var txt_fiscalyear = '<fiscal year>';

        if (Xrm.Page.getAttribute('fiscalperiod').getSelectedOption() != null) {
            var txt_fiscalperiod = Xrm.Page.getAttribute('fiscalperiod').getSelectedOption().text;
        }

        if (Xrm.Page.getAttribute('fiscalyear').getSelectedOption() != null) {
            var txt_fiscalyear = Xrm.Page.getAttribute('fiscalyear').getSelectedOption().text;
        }

        Xrm.Page.getAttribute('title').setValue(name_goalownerid + ' - ' + name_metricid + ' (' + txt_fiscalyear + '/' + txt_fiscalperiod + ')');
    }

    // When option Custom Period is selected
    else {
        var date_goalstartdate = '<from>';
        var date_goalenddate = '<to>';
        var val_goalstartdate = Xrm.Page.getAttribute('goalstartdate').getValue();

        var y_goalstartdate = val_goalstartdate.getYear().toString();
        var m_goalstartdate = (val_goalstartdate.getMonth() + 1).toString();
        var d_goalstartdate = val_goalstartdate.getDate().toString();

        if (m_goalstartdate.length == 1) {
            m_goalstartdate = '0' + m_goalstartdate;
        }

        if (d_goalstartdate.length == 1) {
            d_goalstartdate = '0' + d_goalstartdate;
        }

        var date_goalstartdate = y_goalstartdate + '-' + m_goalstartdate + '-' + d_goalstartdate;
        var val_goalenddate = Xrm.Page.getAttribute('goalenddate').getValue();
        var y_goalenddate = val_goalenddate.getYear().toString();
        var m_goalenddate = (val_goalenddate.getMonth() + 1).toString();
        var d_goalenddate = val_goalenddate.getDate().toString();

        if (m_goalenddate.length == 1) {
            m_goalenddate = '0' + m_goalenddate;
        }

        if (d_goalenddate.length == 1) {
            d_goalenddate = '0' + d_goalenddate;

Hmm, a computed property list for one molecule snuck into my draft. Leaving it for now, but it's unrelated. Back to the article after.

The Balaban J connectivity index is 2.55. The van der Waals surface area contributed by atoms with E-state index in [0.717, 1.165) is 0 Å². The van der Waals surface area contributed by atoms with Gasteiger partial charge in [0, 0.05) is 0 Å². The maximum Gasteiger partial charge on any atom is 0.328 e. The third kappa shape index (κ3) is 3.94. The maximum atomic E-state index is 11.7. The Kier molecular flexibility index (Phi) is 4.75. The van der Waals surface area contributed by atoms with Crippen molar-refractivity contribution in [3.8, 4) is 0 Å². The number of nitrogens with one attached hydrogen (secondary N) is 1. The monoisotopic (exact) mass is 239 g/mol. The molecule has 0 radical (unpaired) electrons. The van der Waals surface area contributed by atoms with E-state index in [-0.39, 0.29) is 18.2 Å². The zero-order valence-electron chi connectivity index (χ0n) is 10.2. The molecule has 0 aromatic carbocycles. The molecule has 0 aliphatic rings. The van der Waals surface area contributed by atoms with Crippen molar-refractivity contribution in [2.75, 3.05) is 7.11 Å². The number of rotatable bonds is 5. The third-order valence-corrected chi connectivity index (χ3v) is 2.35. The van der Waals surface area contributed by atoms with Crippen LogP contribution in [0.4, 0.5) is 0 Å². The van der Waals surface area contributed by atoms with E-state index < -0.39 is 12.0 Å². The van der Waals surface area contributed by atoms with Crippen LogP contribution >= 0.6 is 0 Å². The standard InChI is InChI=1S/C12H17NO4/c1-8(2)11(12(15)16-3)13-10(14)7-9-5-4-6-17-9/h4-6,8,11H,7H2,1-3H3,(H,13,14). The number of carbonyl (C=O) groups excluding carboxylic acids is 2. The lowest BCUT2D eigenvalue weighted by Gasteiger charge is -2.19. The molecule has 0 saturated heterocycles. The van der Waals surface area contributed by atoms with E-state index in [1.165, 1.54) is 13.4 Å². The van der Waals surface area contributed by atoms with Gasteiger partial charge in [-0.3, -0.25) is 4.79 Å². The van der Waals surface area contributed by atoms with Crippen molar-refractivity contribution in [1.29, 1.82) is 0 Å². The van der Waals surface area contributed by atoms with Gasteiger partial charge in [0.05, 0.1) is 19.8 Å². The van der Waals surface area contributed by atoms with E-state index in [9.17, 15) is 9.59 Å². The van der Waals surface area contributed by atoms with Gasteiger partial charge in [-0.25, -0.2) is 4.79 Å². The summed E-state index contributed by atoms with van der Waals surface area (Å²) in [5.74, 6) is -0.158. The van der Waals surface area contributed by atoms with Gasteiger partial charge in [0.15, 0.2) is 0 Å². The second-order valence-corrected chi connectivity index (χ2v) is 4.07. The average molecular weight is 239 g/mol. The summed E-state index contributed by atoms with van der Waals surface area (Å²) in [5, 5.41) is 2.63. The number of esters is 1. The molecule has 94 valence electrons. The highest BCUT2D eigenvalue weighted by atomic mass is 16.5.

}

        var date_goalenddate = y_goalenddate + '-' + m_goalenddate + '-' + d_goalenddate;

        Xrm.Page.getAttribute('title').setValue(name_goalownerid + ' - ' + name_metricid + ' (' + date_goalstartdate + ' - ' + date_goalenddate + ')');
    }

}
  1. Log-in into Dynamics CRM with an account that has system customisation privileges.
  2. In the navigation pane, click on the Settings module.
  3. In the navigation pane, under System, click on Customizations.
  4. In the workplace, click on Customize the System to open the customisation window.
  5. In the customisation window menu bar, click on New and select Web Resource to open the New Web Resource window.
  6. The New Web Resource window will load. Create a web resource with the following settings:
    • Name: new_AutoGoalNameSet
    • Display Name: Auto Goal Name Set
    • Description: This script will automatically set the name of Goal records based on key fields through concatenation
    • Type: Script (JScript)
  7. Click on the Text Editor button and paste the code provided above in the Edit Content window, then click on OKto close the text editor window.
  8. Back on the new web resource window, click on Save, followed by Publish, then close the window.

Setting the Name field as read-only

Next we must set the Name field in the Goal form as read-only in order to avoid users typing a value (since the whole purpose of this exercise is to automate the name of Goal records). Here is how to do it:

  1. Back at the customization window, in the navigation pane click on the arrow next to Entities to expand the entities list.
  2. Under Entities, look for the item Goal and click on the arrow next to it to expand its items.
  3. Under Goal, click on Forms.
  4. The list of forms for the Goal entity will load. Double-click on the form named Information (Form Type: Main, State: Managed).
  5. In the form designer for Goal’s Information form, double-click on the Name field under the General tab.
  6. The properties window for the Name field will load. Tick the option box Field is read-only, then click on OK.

Biding our javascript onto form and control events

The next step is to bind the javascript onto Goal form events and controls. The idea is that as users change the value of the related fields, the Name field will be automatically populated. So we want to add the javascript onto the following events:

  • Form – onSave
  • Goal Metric – onChange
  • Goal Owner – onChange
  • Goal Period Type – onChange
  • Fiscal Period – onChange
  • Fiscal Year – onChange
  • From – onChange
  • To – onChange

Here is how to do it:

  1. Back at the form designer for Goal’s Information form, on Form Properties.